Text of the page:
I only had 1 hour of maths tutorial for the day but the lesson was cut short by 15 min due to an incident that occurred in class, a similar issue that happened during my NS days too.
Towards the end of the lesson, one of the trainees in the same tutorial suddenly develop some uncontrollable spasms and began talking unintelligibly. Some of the female trainees sitting near him shrieked and moved away from him, perhaps fearing for their own lives I suppose ?
It was through their cries that drew the class’s attention towards the male trainee. Even the lecturer was not sure what is happening to the trainee. As I turned to look at the guy, I can see that he is experiencing the same symptoms that I witnessed during my NS days, when one of the NSF, Fitriyandi, develop a seizure while in office.
There were only 4 guys in the tutorial and the rest of the ladies were not in a position to assist the guy. Immediately I requested for the lecturer to call and get assistance from the medical bay (she is a part-time staff, hence I can see in her eyes that she really was not expecting this to happen in her class).
One of the guys already step forward, claiming that he used to be a medic from the SAF and told the rest of the ladies to move away and provide more space for the trainee.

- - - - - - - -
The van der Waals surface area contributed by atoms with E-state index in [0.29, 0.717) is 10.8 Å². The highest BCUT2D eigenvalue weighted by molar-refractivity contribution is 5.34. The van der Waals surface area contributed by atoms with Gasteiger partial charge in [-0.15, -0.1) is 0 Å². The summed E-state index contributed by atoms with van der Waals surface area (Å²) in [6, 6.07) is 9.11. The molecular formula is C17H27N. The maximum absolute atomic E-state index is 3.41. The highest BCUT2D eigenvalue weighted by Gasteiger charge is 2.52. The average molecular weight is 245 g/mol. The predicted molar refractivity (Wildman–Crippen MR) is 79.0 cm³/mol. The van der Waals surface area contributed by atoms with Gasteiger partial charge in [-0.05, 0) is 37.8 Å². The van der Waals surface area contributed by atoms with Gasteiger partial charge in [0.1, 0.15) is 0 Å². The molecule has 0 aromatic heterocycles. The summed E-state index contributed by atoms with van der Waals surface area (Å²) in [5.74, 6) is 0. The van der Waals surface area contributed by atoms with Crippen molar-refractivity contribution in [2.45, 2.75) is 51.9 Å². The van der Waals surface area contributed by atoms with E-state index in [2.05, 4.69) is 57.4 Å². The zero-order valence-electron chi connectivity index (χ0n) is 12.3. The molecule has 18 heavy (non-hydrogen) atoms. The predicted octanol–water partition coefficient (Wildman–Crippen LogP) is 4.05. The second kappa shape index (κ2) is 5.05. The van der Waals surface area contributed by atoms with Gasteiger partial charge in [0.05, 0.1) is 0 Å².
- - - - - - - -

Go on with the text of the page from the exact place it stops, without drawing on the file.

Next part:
The trainee was trying to grab hold of anything around him hence, the ex-SAF medic requested for the rest of the guys including me, to help bring him down to the ground and let him stay there first. I obliged since he is after all, trained in this profession for 2.5 years. But it was his next move that made me wonder if it was actually the right thing to do.
He grab hold of a long, perhaps wooden, stick or rod and use this to wedge the trainee’s mouth open and place it in-between his teeth. I told him that this procedure might be incorrect since it could do the trainee more harm than good. But lo and behold, he retorted my argument and reiterated the fact that he knew what he was doing because he have seen such cases before.
I wasn’t satisfied with his reply since it just shows his arrogance in dealing within the situation but for the sake of the trainee, I had no choice but to give him the benefit of the doubt since he is probably exposed more to this kind of situation than I am. (Eddy, if you are reading this, did the ex-SAF medic perform the correct procedure on the trainee?)
The whole incident lasted about 15 minutes, after which slowly, the spasms stopped and the trainee was quiet though his face was kind of pale. The lecturer did not continue with the lessons though. She was probably a bit traumatised on the whole incident. I was told that she have contacted security and they have arranged for an ambulance to convey the trainee to receive further medical treatment. The rest of the class did not linger around to check on the trainee either. It was a Friday and that tutorial is our last lesson of the day.
But then again, I do not think that this trainee have a permanent seizure since M/O/E wouldn’t have employed him had they known about this issue through his medical records. Could there exist a temporary type of seizure that could have happen due to medications or derived from some other kind of injury?
I sincerely hope that the trainee recovered fully from this.